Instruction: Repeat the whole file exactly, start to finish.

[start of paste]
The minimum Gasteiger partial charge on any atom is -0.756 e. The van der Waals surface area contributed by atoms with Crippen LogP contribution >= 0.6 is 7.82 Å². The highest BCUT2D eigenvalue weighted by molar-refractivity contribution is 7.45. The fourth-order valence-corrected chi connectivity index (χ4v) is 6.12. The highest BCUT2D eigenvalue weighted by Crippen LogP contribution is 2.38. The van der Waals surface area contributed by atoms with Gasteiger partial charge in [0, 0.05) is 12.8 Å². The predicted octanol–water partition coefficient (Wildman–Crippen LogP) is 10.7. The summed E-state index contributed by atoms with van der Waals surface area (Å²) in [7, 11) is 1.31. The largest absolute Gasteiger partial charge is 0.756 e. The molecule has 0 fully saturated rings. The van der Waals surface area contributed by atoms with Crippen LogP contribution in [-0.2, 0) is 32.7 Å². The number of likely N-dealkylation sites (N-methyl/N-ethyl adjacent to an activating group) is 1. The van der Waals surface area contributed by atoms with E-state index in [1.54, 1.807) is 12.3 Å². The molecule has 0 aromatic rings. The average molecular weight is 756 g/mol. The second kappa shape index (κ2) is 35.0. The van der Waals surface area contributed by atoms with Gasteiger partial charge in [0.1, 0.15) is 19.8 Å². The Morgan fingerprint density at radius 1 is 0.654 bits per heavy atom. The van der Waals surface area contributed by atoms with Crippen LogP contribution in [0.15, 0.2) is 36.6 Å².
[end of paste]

The minimum Gasteiger partial charge on any atom is -0.756 e. The van der Waals surface area contributed by atoms with Crippen LogP contribution >= 0.6 is 7.82 Å². The highest BCUT2D eigenvalue weighted by molar-refractivity contribution is 7.45. The fourth-order valence-corrected chi connectivity index (χ4v) is 6.12. The highest BCUT2D eigenvalue weighted by Crippen LogP contribution is 2.38. The van der Waals surface area contributed by atoms with Gasteiger partial charge in [0, 0.05) is 12.8 Å². The predicted octanol–water partition coefficient (Wildman–Crippen LogP) is 10.7. The summed E-state index contributed by atoms with van der Waals surface area (Å²) in [7, 11) is 1.31. The largest absolute Gasteiger partial charge is 0.756 e. The molecule has 0 fully saturated rings. The van der Waals surface area contributed by atoms with Crippen LogP contribution in [-0.2, 0) is 32.7 Å². The number of likely N-dealkylation sites (N-methyl/N-ethyl adjacent to an activating group) is 1. The van der Waals surface area contributed by atoms with E-state index in [1.54, 1.807) is 12.3 Å². The molecule has 0 aromatic rings. The average molecular weight is 756 g/mol. The second kappa shape index (κ2) is 35.0. The van der Waals surface area contributed by atoms with Gasteiger partial charge in [0.1, 0.15) is 19.8 Å². The Morgan fingerprint density at radius 1 is 0.654 bits per heavy atom. The van der Waals surface area contributed by atoms with Crippen LogP contribution in [0.15, 0.2) is 36.6 Å².